What is a Contractor Payment Bond?

There are several kinds of surety bonds contractors might be required to provide, especially if seeking federal construction projects. Some of these bonds are required in different industries as well, so it’s a natural question to ask what a contractor payment bond is. Some surety bonds can even sound similar to each other or use similar names, so it’s easy to get confused over how payment bonds work vs. other kinds of construction bonds. 

Below you’ll find the basics of payment bonds, including how payment bonds work, how much a payment bond costs, and a way to make getting them far easier for the contractor. Read on and discover how the surety bond applies to the construction business.

Construction Payment Bonds Explained

A payment bond is a type of surety that guarantees to laborers, material suppliers, and subcontractors that they will be paid in accordance with the contract between them and the contractor. Payment bonds are always required for construction projects that are tax dollar funded, but they aren’t uncommon in the private sector either. It’s often better to assume that you’ll need to obtain a payment bond to successfully bid on a construction job than be unprepared for getting one. 

It isn’t unusual for contractors to equate payment bonds with insurance, though this assumption is incorrect. One of the differences between a payment bond and an insurance policy is that the bond doesn’t protect the contractor who has purchased it. A payment bond is designed to protect laborers, suppliers, and subcontractors from not being paid. If that were to happen, they are able to file a claim against the bond and the contractor would be obligated to reimburse the surety if the surety pays out on the claim.

How a Contractor Gets a Payment Bond for Construction

A contractor is able to obtain a payment bond by applying for one from a surety provider. It’s important to know that a surety will look over a contractor’s experience and financial capabilities before providing the payment bond. The factors they’ll pay most attention to and qualifications depend more on the size of the bond a contractor needs, but always involves a deep look at their experience and financial capability. More specifically, a surety provider will explore the following:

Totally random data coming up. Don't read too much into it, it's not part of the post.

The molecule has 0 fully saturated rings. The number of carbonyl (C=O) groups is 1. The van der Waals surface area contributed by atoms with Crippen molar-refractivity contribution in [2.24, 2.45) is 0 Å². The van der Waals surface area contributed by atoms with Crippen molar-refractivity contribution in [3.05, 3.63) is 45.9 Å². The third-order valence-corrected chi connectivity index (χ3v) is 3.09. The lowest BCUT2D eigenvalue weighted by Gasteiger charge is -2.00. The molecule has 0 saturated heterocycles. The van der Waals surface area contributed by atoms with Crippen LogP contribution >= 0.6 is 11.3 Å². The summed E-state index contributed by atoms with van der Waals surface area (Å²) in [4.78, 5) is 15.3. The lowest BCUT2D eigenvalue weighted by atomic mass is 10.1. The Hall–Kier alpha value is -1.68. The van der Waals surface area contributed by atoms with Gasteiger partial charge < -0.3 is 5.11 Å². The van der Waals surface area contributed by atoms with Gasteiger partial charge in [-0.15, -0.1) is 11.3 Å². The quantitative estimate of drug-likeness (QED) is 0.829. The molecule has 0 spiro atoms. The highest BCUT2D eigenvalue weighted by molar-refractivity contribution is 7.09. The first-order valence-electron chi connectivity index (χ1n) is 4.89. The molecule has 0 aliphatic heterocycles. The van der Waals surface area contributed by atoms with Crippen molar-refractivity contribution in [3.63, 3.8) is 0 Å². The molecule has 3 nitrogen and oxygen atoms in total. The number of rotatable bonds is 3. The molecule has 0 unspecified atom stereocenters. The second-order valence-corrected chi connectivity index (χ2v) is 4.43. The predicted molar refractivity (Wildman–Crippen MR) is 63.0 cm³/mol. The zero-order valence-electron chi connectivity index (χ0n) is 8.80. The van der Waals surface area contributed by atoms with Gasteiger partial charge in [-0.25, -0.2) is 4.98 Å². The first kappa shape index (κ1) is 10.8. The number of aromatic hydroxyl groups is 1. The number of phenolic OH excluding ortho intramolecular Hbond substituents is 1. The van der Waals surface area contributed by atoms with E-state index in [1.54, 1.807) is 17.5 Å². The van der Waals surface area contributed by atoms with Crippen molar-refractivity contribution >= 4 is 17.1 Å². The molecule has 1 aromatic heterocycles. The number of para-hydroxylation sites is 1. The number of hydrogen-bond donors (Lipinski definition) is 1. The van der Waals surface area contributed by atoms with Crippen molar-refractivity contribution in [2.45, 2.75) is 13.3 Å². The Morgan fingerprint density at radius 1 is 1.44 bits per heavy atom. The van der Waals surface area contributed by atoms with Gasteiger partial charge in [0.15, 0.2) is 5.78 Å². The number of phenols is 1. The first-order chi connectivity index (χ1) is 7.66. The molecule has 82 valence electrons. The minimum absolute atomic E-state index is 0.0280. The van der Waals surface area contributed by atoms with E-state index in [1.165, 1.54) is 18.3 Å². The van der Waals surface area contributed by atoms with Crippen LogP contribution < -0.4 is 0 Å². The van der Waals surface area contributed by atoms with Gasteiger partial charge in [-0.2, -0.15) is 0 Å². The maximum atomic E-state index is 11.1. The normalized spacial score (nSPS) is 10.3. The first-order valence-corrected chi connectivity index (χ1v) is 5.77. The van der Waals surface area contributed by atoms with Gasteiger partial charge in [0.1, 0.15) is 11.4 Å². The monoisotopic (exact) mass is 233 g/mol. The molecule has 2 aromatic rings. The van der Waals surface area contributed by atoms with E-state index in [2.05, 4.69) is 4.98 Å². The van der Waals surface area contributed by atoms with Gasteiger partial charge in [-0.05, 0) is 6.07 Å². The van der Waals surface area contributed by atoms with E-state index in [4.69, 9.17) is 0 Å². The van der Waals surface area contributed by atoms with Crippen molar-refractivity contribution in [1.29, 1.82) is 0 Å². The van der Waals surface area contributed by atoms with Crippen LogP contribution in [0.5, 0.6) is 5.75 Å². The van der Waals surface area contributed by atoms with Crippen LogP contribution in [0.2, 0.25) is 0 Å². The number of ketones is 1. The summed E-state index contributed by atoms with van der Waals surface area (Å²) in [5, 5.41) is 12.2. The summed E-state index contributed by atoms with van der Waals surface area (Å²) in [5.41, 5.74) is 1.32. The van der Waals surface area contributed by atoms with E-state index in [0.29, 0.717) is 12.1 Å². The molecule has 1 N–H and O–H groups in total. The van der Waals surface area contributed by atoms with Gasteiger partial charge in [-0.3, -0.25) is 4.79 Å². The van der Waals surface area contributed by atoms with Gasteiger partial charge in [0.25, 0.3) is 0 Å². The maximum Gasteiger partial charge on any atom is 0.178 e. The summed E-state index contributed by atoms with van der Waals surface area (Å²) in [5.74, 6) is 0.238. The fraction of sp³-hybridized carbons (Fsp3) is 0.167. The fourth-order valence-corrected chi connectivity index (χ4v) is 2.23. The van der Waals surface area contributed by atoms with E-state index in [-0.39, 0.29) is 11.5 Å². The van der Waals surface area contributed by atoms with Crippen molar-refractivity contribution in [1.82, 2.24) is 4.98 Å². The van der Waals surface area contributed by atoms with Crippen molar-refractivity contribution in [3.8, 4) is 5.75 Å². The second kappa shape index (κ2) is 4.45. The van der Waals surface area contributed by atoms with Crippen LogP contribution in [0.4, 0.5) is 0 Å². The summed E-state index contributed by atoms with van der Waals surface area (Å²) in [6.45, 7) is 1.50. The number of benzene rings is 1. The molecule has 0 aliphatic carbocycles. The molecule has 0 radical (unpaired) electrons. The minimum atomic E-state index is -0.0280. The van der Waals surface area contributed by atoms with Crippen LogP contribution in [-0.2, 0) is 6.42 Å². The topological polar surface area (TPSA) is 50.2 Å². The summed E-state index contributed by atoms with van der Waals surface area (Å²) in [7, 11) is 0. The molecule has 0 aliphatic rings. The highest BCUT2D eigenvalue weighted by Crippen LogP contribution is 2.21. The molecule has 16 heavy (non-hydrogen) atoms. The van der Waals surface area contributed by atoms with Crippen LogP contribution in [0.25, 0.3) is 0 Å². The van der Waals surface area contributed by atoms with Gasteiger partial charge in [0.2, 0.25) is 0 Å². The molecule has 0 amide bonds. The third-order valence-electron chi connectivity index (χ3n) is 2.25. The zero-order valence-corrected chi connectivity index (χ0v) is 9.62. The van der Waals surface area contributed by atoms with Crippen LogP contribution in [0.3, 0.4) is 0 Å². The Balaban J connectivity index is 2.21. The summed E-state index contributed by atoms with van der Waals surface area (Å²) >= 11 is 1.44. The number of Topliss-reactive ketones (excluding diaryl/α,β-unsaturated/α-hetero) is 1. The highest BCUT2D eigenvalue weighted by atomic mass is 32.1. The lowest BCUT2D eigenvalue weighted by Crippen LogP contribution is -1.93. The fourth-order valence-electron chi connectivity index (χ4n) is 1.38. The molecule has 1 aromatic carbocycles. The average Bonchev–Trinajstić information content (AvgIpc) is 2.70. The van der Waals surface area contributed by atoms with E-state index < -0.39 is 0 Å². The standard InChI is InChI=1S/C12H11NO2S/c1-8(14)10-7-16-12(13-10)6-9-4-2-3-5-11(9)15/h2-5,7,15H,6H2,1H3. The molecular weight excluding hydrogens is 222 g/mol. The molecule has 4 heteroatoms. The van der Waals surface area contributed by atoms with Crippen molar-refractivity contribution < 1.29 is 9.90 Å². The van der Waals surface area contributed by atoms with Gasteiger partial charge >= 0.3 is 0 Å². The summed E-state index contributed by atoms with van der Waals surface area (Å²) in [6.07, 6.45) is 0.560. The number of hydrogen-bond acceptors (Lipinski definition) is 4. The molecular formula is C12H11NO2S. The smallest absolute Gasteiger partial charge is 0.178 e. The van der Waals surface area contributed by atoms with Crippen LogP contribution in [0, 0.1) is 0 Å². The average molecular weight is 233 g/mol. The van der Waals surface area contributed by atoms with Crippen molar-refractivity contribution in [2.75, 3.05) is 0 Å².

• Does the contractor have the labor and necessary equipment to complete the project they’re being given a payment bond for?
  • What is the contractor’s personal credit like?
  • If a sizable payment bond is needed (more than $750,000), a surety will require financial statements from both the company and the person  who owns the company. 
  • Does the contractor have the necessary internal controls to account for and manage the work?
  • What is the contractor’s track record of profitable jobs completed?
  • Was a CPA involved in preparing the contractor’s financials?

Each of these factors matters to a more or lesser extent depending on the size of the payment bond, but each should be accounted for and looked at before applying. Anything found lacking or prepared incorrectly will extend the bonding process and potentially cost you more than your time. 

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How Much Does a Payment Bond Cost?

A payment bond is often provided along with a performance bond, with the premium being based on the amount of the contract. Since the two are often issued together, it’s a natural assumption that there would be a double cost to have a payment bond and the performance bond, but that isn’t the case. Though, it’s important to note that if just a payment bond is issued, then the premium is less than if the two surety bonds are given together. If you’re a newer contractor business, it would be best to also read this article: What Sureties Look For When Bonding Newer Construction Companies – CSBA

In general, a payment bond cost is calculated from these factors:

  • The overall financial strength of the contractor and owners
  • Whether the financial statements are prepared by a CPA or internally
  • The size of the payment bond required
  • Whether the payment bond is based on personal credit or financial statements given to the surety provider

Working with a surety specialist can help you gauge what the likely premium will be when seeking a payment bond. If you’re tempted to work with your insurance agent for this process, please read here to see why that isn’t the best decision to get a surety bond: Difference Between Surety Specialist & Insurance Agent

Payment Bond Process Made Easier

Understanding how to navigate surety bonds in the construction industry can be a lot to take in. That’s why we at CSBA write these articles, to take the confusion and potential misunderstandings out of the surety bond business. We also publish this information to demonstrate our expertise with surety bonds for contractors, so they know that we can successfully guide them through these waters and help them grow their bonding capacity. 

We at CSBA have a team of underwriters with over 225 years of combined experience, dedicated to building the California contractor, and helping them get the bonds they need to develop California. With our professional expertise, we have key relationships with surety providers and access to programs many other surety agencies don’t. Avoid the hiccups and mishaps so easily found in the bonding process, work with the experts in payment bonds. 

Dan Huckabay
About The Author

Dan Huckabay


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